How To: Get Rid of Flies Outside
Snuff these common summertime pests the natural way—and keep them from coming back—with these tried-and-true methods.
Landing on the food at your backyard barbecue. Buzzing around your face as you do yard work. Zipping through your front door as soon as you open it. They are Musca domestica, the common housefly.
While there are thousands of species of flies, Musca domestica is the variety most likely to bug you both inside and outside of your home, found as they are on every continent inhabited by humans, in climates from the arctic cold to the tropical heat.
In North America, houseflies tend to be active from spring through fall, generally reaching peak activity during the summer. Beyond being a nuisance, flies carry a wide variety of germs (such as the bacteria that cause anthrax, typhoid, stomach ulcers, cholera, dysentery, and tuberculosis, as well as less serious illnesses), which they deposit wherever they land—including that hamburger you’re about to bite into.
Worrying about flies also means worrying about maggots, the larval form of the fly. A female housefly generally lays more than 100 eggs after mating, and the eggs hatch astonishingly quickly. Maggots spawn in less than eight hours if the weather is warm enough.
Fortunately, you can get rid of the flies that plague your property, and you can do so without using poisons that could put your pets and family at risk.
Follow these steps to banish this summertime scourge so you can enjoy the season (largely) fly free.
6 Ways to Get Rid of Flies Outside
To drive flies out of your yard:
- Plug in a fan. These uninvited insects can’t fly well in strong breezes, so set up an oscillating fan on an extension cord near your backyard grill, picnic table, or any other area where you congregate outside. When flies feel the gust, they’ll head in the opposite direction.
- Make a flytrap. Dissolve ¼ cup of sugar in one cup of water in a jar. Roll a stiff piece of paper into a cone long enough to reach from the top of the jar to just above the level of the liquid, and snip off the tip. Tape the cone inside the jar with the wide end filling the jar’s mouth and the cone’s tip right above the sugar water. This paper cone will funnel curious houseflies right into the jar, making removal a cinch.
- Light a candle. Citronella, a highly aromatic oil distilled from several varieties of lemongrass, repels both flies and mosquitoes. Light a few of these fragrant candles and set them on your picnic table, porch, or grill area; the strong scent serves as a “not welcome” sign to winged nuisances.
- Swat them. It’s immediate, effective, and strangely satisfying to swat flies dead. If you’re squeamish about doing the deed with a traditional flyswatter, try an electric one. These devices (most resemble small tennis rackets) electrocute flying bugs with a loud zap.
- Say vamoose with vodka. Flies hate the smell of this liquor, so fill a few small plastic sandwich bags halfway with the cheap stuff, zip the bags most of the way shut, and then use twine or string and some heavy-duty clothespins to hang the bags around your yard. Sounds crazy, but it really can help.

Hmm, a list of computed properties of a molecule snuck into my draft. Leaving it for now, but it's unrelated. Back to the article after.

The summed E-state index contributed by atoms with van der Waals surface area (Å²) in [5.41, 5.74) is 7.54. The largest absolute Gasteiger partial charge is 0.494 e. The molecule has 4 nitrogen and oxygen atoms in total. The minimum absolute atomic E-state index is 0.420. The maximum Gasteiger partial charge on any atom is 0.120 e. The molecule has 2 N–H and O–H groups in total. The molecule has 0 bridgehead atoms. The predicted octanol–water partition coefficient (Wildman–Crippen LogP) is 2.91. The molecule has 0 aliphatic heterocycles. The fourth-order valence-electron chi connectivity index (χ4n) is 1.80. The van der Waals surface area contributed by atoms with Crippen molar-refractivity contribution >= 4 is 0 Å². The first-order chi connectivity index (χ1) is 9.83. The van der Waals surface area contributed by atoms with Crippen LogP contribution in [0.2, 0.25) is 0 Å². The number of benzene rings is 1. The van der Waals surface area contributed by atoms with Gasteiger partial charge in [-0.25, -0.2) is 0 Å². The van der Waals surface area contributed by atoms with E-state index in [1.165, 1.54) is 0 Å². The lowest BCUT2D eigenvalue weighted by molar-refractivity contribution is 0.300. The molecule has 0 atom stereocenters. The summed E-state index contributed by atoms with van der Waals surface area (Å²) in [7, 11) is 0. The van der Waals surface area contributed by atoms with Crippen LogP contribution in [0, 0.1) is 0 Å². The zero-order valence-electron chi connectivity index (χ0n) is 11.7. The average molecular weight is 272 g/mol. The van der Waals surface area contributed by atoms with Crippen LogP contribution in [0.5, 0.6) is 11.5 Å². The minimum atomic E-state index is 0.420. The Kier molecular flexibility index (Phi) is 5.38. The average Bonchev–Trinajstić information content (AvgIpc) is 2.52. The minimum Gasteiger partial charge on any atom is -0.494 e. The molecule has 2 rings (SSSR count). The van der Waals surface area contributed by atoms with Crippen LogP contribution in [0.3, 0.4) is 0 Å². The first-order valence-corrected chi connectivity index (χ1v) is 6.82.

- DIY some fly strips. Instead of buying commercial scented fly strips to deter the pests, make your own with the essential oils that flies hate. Simply cut a piece of cloth into strips 12 inches long and one inch wide. Moisten each strip with several drops of any of the following: clove, lavender, lemongrass, citronella, eucalyptus, rosemary or mint. Tie the strips on branches and the railings around your patio, and let the scent of the oil get rid of the flies outside.
6 Ways to Prevent Flies from Returning
Once you’ve given pests the heave-ho, discourage their re-entry of flies and maggots with these smart strategies:
- Keep it clean. Flies love open garbage pails, uncovered compost bins, and dog droppings. So tidy up after outdoor parties and keep a tight lid on trash cans and compost. If the family pooch does his business in the yard, clean up after him immediately.
- Let spiders have at ‘em. Unless spider webs stretch across an area you’ll walk through or reach into, leave them be. Hungry arachnids will devour any flies they can snare.
- Plant fly-repelling herbs. Surround your patio or barbecue with the potted herbs that flies hate. That includes basil, lavender, and mint.
- Watch out for water. Don’t let pools of water sit stagnant around your yard. Flies need to drink water and so are drawn to puddles, birdbaths, and soggy patches caused by dripping sprinklers.
- Clean fruit birdfeeders. It’s fun to watch backyard birds feeding on fruit, but flies are bound to be unwelcome guests at the party. Toss the rinds as soon as your feathered friends finish their feast.
- Mow regularly. Flies often lay eggs in long grass, which offers them moisture and protection. Mow your lawn weekly during the peak summer season to stave off an infestation.